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Steam reviews tweaked again to highlight feedback from Steam key users

Valve has made some more tweaks to its Steam game reviews after some developers expressed concern at the last set of changes.

Chris Kerr, News Editor

September 21, 2016

1 Min Read

Valve has made some more tweaks to its Steam game reviews after some developers expressed concern at the last set of changes. 

The previous update saw Valve alter the review system so any feedback from players using Steam keys wouldn't count toward's a game's overall or most recent review scores. 

Valve said it was forced to implement the change to halt the influx of fraudulent reviews being submitted by devs trying to boost their review scores. 

Some smaller developers, however, were caught in the crossfire by the change-up -- with those who'd dished out legitimate keys through Kickstarter or third-party stores suffering the most. 

With that in mind, Valve has modified its own default review settings to better display the "helpful, articulate reviews written by customers that obtained the game outside of steam."

"Starting today, the review section on each product page will show reviews written by all users, regardless of purchase type," reads a Steam blog post.

"By default you'll now see reviews written by all players of the game, including Steam customers, Kickstarter backers, bundle customers, streamers, and other users that acquired the game outside of Steam."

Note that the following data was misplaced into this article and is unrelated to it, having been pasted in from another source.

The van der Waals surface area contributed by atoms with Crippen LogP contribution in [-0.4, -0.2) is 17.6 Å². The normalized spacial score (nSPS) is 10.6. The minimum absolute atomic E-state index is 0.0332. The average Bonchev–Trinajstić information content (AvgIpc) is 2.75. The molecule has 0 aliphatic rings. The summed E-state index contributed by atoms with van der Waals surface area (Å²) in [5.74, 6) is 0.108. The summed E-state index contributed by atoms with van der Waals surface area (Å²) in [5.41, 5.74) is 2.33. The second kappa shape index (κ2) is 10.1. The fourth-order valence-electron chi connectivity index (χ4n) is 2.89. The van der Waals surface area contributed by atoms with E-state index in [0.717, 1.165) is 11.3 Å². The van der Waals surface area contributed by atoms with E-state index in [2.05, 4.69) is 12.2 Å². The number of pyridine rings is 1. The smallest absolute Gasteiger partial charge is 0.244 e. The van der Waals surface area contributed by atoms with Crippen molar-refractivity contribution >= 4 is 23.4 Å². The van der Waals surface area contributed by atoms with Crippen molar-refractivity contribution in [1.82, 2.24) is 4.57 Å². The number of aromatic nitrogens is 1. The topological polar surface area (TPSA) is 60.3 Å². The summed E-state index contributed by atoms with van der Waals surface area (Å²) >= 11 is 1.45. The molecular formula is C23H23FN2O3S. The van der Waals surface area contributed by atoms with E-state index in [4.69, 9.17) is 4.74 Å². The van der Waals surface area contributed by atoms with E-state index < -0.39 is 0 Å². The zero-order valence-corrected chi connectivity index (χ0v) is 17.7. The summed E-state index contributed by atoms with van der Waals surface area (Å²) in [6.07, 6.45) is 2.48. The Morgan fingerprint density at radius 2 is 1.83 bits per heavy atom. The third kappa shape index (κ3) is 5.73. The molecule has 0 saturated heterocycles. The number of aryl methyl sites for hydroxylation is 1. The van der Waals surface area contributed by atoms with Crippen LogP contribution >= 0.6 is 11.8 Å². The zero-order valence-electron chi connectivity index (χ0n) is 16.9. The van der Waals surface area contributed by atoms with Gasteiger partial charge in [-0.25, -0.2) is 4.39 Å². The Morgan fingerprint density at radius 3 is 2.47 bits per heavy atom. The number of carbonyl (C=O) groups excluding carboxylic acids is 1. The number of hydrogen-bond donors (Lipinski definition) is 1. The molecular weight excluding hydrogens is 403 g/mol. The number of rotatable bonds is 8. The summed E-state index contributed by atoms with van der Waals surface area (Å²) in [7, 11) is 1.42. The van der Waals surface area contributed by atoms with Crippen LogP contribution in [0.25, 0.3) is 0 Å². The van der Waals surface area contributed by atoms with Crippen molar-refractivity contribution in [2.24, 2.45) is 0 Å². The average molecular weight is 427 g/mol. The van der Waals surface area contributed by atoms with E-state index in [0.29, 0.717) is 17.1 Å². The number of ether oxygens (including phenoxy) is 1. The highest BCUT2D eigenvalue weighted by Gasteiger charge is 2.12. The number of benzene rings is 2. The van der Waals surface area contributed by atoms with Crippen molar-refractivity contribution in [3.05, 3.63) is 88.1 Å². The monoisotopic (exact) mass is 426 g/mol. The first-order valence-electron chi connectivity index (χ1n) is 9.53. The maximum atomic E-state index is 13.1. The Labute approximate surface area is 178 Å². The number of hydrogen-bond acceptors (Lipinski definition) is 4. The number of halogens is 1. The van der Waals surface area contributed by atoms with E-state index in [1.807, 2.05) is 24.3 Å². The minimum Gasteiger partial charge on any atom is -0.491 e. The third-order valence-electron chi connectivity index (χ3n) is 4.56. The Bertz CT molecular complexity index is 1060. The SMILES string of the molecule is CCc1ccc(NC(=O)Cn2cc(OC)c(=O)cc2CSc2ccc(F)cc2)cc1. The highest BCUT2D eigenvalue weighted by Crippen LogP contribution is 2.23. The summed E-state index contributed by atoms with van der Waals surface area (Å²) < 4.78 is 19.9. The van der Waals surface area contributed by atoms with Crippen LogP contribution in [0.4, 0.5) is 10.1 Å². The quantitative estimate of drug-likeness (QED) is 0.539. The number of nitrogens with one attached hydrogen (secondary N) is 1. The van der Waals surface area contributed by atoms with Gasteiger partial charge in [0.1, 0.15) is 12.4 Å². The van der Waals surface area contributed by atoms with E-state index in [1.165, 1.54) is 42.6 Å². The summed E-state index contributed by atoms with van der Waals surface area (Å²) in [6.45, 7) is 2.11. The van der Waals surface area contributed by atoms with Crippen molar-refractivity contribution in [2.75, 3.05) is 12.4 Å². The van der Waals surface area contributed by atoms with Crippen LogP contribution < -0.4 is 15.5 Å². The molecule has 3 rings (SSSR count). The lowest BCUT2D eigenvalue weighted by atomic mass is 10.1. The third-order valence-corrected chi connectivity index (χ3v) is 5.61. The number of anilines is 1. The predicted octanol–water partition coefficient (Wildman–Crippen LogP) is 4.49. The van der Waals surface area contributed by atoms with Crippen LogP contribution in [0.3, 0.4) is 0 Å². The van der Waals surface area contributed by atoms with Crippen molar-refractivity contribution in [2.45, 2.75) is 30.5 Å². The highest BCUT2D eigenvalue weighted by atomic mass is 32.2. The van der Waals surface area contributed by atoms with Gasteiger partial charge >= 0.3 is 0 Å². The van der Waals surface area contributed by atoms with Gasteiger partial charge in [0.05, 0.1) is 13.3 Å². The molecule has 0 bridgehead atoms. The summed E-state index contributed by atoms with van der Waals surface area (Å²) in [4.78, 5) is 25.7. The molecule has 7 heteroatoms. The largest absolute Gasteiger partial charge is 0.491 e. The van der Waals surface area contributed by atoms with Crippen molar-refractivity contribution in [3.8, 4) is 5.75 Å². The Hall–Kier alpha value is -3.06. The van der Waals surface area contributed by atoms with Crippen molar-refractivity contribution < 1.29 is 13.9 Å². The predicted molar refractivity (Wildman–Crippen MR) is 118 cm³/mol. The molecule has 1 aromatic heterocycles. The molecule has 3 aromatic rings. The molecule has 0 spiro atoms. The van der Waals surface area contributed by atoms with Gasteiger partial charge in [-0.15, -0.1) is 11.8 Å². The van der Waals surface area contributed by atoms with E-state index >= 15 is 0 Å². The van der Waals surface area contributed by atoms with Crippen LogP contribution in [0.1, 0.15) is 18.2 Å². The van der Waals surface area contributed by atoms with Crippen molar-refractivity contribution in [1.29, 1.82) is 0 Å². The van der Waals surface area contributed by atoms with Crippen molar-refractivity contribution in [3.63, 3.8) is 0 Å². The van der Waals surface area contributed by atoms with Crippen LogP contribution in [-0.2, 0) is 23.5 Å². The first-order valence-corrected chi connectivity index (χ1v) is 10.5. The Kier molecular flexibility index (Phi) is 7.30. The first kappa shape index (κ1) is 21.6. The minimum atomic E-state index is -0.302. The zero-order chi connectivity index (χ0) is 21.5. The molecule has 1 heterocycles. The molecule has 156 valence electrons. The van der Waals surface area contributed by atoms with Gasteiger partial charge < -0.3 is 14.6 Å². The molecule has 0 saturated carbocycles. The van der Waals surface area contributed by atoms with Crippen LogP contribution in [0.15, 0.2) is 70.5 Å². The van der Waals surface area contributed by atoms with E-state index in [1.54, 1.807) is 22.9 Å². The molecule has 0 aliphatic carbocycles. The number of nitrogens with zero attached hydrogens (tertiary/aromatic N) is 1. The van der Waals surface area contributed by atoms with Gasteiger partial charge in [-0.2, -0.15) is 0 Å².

Despite those changes, the review scores themselves will remain untouched, and will continue to be calculated based purely on reviews submitted by customers who purchase their games via Steam. 

Valve says it's also working on some "longer-term updates," and plans to adjust the system again "to better identify and highlight helpful reviews while hiding or lowering the prominence of unhelpful reviews."

For a full breakdown of the latest changes, head on over to the Steam blog.

About the Author(s)

Chris Kerr

News Editor, GameDeveloper.com

Game Developer news editor Chris Kerr is an award-winning journalist and reporter with over a decade of experience in the game industry. His byline has appeared in notable print and digital publications including Edge, Stuff, Wireframe, International Business Times, and PocketGamer.biz. Throughout his career, Chris has covered major industry events including GDC, PAX Australia, Gamescom, Paris Games Week, and Develop Brighton. He has featured on the judging panel at The Develop Star Awards on multiple occasions and appeared on BBC Radio 5 Live to discuss breaking news.

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